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Biden admin cancels fines for illegal immigrants who refuse to leave the country

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President Biden’s Department of Homeland Security has done away with orders that demand fines be collected from illegal immigrants who refuse to leave the United States.

“There is no indication that these penalties promoted compliance with noncitizens’ departure obligations”

DHS Secretary Mayorkas

DHS Secretary Alejandro Mayorkas rescinded two orders that called for financial punishments, according to a Tweet issued by DHS on Twitter.

The orders, titled ICE Delegation No. 006-2020, “Delegation of Authority to Administer Certain Provisions Relating to Civil Penalties for Failure to Depart,” were put in place during the Trump Administration.

Moreover, the DHS said it was the opposite of the “agency’s best interests.”

“There is no indication that these penalties promoted compliance with noncitizens’ departure obligations,” Mayorkas said. “We can enforce our immigration laws without resorting to ineffective and unnecessary punitive measures.”

“Today, at the direction of Secretary of Homeland Security Alejandro N. Mayorkas, U.S. Immigration and Customs Enforcement (ICE) rescinded two delegation orders related to the collection of civil financial penalties for noncitizens who fail to depart the U.S., stating they run counter to the agency’s best interest,” reads the press release.

The release said the agency stopped issuing fines on Inauguration Day.

“Although ICE has had the authority to assess financial penalties to individuals for failing to depart for more than 20 years, the agency did not initiate enforcement of these penalties until 2018.  As of January 20, 2021, ICE ceased issuing these fines. This formalizes the Biden Administration’s change in direction,” the release said.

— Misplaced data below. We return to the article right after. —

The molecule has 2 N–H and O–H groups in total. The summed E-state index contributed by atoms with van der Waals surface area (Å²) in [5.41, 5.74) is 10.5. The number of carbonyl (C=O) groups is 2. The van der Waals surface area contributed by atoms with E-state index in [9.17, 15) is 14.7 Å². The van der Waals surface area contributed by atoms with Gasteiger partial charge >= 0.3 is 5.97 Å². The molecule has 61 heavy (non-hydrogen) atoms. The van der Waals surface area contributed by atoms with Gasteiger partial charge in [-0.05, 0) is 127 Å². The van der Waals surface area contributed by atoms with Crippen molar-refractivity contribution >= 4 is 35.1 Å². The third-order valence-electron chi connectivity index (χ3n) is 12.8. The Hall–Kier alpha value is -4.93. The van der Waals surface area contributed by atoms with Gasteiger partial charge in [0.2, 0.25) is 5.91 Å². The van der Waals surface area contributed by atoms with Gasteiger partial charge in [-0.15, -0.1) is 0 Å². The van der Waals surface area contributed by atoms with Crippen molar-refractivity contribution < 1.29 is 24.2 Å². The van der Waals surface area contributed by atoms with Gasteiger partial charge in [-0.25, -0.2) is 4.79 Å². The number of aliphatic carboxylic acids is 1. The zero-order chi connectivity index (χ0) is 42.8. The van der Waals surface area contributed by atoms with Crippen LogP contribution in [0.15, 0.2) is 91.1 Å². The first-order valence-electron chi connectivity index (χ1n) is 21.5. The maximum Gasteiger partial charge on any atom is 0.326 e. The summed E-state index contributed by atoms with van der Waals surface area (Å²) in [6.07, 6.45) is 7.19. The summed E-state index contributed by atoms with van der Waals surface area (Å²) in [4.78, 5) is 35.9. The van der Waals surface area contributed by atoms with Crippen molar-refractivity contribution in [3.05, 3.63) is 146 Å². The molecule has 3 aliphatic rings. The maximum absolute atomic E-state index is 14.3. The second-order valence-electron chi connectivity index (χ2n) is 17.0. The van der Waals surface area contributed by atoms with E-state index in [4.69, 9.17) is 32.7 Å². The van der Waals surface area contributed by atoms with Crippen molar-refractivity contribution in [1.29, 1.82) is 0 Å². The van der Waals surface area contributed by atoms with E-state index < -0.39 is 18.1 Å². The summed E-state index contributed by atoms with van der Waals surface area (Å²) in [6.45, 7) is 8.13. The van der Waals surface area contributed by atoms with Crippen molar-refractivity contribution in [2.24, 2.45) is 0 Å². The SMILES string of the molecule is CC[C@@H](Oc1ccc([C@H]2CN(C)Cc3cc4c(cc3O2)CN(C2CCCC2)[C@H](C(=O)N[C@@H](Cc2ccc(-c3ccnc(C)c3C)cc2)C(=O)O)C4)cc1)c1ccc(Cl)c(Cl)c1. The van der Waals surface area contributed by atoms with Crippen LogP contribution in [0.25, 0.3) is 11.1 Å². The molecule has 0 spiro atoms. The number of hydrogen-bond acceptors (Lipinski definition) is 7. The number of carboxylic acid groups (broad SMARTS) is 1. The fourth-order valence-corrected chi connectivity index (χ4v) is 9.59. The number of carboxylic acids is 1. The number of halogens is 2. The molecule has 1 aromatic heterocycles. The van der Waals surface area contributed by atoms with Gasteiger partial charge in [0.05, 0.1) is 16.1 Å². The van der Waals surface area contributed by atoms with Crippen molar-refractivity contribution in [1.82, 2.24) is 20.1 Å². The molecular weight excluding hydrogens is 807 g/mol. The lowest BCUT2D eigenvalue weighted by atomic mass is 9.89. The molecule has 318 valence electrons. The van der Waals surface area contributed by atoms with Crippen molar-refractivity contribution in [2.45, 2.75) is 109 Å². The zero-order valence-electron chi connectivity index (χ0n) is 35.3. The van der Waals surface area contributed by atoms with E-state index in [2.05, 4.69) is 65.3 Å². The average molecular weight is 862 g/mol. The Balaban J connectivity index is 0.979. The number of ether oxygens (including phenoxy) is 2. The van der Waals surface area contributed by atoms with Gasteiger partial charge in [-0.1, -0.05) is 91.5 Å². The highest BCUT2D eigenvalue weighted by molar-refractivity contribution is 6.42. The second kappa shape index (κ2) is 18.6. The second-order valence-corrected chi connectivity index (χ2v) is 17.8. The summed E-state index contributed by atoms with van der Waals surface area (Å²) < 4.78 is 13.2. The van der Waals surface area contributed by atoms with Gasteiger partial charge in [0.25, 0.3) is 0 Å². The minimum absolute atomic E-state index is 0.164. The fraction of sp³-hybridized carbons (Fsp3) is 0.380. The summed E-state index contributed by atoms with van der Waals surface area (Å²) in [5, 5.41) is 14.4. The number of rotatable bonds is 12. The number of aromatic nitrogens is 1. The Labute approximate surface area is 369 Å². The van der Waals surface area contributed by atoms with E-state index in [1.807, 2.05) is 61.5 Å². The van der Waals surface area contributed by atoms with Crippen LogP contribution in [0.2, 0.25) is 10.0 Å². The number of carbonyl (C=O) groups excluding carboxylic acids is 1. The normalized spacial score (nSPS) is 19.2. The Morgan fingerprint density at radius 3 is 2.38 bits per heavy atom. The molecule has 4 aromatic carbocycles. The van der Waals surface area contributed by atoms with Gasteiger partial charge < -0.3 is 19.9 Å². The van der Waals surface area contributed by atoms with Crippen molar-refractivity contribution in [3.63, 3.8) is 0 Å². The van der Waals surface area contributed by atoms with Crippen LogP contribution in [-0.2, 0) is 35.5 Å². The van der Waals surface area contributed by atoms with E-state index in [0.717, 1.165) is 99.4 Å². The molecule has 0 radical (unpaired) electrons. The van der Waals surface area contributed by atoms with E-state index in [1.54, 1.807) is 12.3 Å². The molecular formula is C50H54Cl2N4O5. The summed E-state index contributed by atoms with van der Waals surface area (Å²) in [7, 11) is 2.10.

Read the full press release and article here.

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Immigration

IG Audit shows nonprofit wasted $17 million taxpayer dollars on hotels to not house illegal foreign nationals

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An audit report by the Inspector General shows enraging information as to exactly how millions of dollars from the American people were completely wasted.

One doesn’t need to read past the IG report’s headline to become furious: “ICE Spent Funds on Unused Beds, Missed COVID-19 Protocols and Detention Standards while Housing Migrant Families in Hotels.”

In summary, an unbelievable $17 million was wasted on not housing illegal foreign nationals. At the heart of the story is Endeavors, a nonprofit which has received half a billion dollars in taxpayer money “through no-bid government contracts to house foreign nationals who illegally entered the U.S. and were released by the Biden administration instead of being deported” reports The Center Square.

The audit evaluated the process used by U.S. Immigration and Customs Enforcement (ICE) to grant no bid contracts to Endeavors and their compliance with federal law, the article explains.

The report evaluated an $86.9 million sole source contract first awarded to Endeavors earlier this year. The contract was awarded for six months to provide “temporary shelter and processing services for families who have not been expelled and are therefore placed in immigration proceedings for their removal from the United States,” The Center Square previously reported.

Months after it received its first no bid contract, Endeavors received a second $530 million contract and hired former Biden administration official Andrew Lorenzen-Straight as its senior director for migrant services and federal affairs, Axios reported.

The Center Square explains:

Sole source contracts are used when an agency can demonstrate the contract meets specific and justified criteria. If contracts don’t meet one of the criteria, they must be awarded through an open competitive process.

Endeavors has no professional history of providing housing services and has never provided beds or all-inclusive emergency family residential services, OIG auditors found. Those critical of DHS’ contract process argue the agency should be awarding contracts through an open competitive process to ensure that those bidding for funds can offer the services they claim they can provide.

Under the contract in question, for six months between March and September 2021, Endeavors was responsible for providing 1,239 beds and other necessary services in hotels. It used six hotels and repurposed them as Emergency Family Reception Sites to accommodate families staying less than three days while ICE considered conditions of release, including alternatives to detention.

The IOG made four recommendations for ICE to improve its contracting and oversight of hotel facility management and operations. “ICE concurred with one recommendation and didn’t concur with three. Based on information ICE provided in its response, the IOG said it considered one recommendation resolved and closed, and three recommendations administratively closed.”

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